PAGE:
Tasked with managing clothing inventory, Bente recruited Huguette Baad to serve as her assistant. Back in 1998, the group’s clothing program was a fledgling enterprise compared to today’s Kids’ Closet that annually distributes about 3,000 wardrobes to local students. Twenty-four years ago, all of the merchandise was delivered to a garage in one of the model homes in SaddleBrooke TWO. Since sorting and counting the clothing was a hot job (especially during the summer months), Bente recounts how she and Hugette would take advantage of times when no one was visiting the model home. They’d close the garage door, open the door to the house, and enjoy moments of cool air wafting into the garage. Ahhh!

Eventually, Bente turned over inventory management to Pat Staufer and took on the job of scheduling school visits to Kids’ Closet as well as volunteering at the Closet helping students select shoes and clothing. Since her husband died in 2015, she has worked as a substitute SBCO office staff volunteer.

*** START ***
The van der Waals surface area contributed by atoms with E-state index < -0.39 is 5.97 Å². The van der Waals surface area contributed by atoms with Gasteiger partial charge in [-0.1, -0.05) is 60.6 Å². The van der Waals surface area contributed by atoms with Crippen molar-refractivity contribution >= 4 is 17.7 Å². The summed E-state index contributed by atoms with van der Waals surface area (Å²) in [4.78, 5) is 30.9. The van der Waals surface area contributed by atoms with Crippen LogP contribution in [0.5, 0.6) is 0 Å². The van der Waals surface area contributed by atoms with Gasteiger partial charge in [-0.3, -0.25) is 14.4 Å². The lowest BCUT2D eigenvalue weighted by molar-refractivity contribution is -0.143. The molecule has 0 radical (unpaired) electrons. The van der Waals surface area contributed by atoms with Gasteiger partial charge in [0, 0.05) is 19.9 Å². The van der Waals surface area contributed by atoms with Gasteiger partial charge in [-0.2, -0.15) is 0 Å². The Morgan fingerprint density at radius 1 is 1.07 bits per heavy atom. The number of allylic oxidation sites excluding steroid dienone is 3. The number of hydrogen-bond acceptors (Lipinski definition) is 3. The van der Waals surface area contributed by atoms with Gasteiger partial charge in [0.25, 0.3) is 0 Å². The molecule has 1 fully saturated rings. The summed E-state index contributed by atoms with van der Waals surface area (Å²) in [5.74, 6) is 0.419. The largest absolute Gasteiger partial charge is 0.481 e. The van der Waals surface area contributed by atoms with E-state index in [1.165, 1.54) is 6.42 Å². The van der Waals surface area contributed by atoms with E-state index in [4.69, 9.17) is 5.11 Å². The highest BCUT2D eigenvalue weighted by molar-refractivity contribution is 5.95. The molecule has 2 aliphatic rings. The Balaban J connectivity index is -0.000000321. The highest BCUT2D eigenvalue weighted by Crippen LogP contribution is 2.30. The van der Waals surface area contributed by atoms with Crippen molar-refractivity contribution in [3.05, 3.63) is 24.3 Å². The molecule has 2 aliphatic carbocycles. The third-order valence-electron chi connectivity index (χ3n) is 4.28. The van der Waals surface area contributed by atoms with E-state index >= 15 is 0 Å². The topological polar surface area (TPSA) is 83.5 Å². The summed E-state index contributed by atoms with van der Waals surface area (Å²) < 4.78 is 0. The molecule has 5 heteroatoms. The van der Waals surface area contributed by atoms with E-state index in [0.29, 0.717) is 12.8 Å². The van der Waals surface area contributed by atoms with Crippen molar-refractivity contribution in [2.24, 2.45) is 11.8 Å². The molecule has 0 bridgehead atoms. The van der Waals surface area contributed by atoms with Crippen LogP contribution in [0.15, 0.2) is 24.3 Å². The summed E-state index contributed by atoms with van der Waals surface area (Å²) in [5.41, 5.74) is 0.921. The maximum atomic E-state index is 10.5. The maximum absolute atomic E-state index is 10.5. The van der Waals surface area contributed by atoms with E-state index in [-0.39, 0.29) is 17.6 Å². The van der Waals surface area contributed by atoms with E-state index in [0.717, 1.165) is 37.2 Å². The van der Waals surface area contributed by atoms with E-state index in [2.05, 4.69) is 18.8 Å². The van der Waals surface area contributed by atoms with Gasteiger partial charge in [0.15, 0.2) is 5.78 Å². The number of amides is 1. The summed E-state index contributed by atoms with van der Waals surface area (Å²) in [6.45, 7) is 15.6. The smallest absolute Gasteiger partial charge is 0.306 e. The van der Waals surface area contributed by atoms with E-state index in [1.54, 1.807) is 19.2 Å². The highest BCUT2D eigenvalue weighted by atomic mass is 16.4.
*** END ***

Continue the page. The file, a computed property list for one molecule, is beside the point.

While many would think supporting SaddleBrooke Community Outreach for 24 years would be a major achievement—and enough volunteerism to fill anyone’s days—Bente would disagree. She has been a volunteer at the SaddleBrooke One Library for 22 years, worked with Care and Share until it was dissolved, and has been a Senior Village volunteer for the past five years. She also served as a volunteer with Odyssey Hospice from 2000 to 2010.

As someone who has dedicated the past two decades of her life to helping others, Bente recalls how working with kids has put a smile on her face. Seeing a child jump up and down with joy over a new pair of shoes is a precious moment. Little girls wearing new clothing and giggling at their reflection in the mirror are adorable. She also has valued her time helping elderly and very ill people. Those experiences have made her count her blessings.

Bente would be the first to say, “Volunteer! The smiles of children and a dying person’s tears of gratitude offer huge emotional benefits to those who help. You can make a difference in the lives of others and meet people you otherwise would never have known. When you volunteer your time, you receive far more than you give away. Writing a donation check is good, but volunteering is more satisfying. If you can—do both!”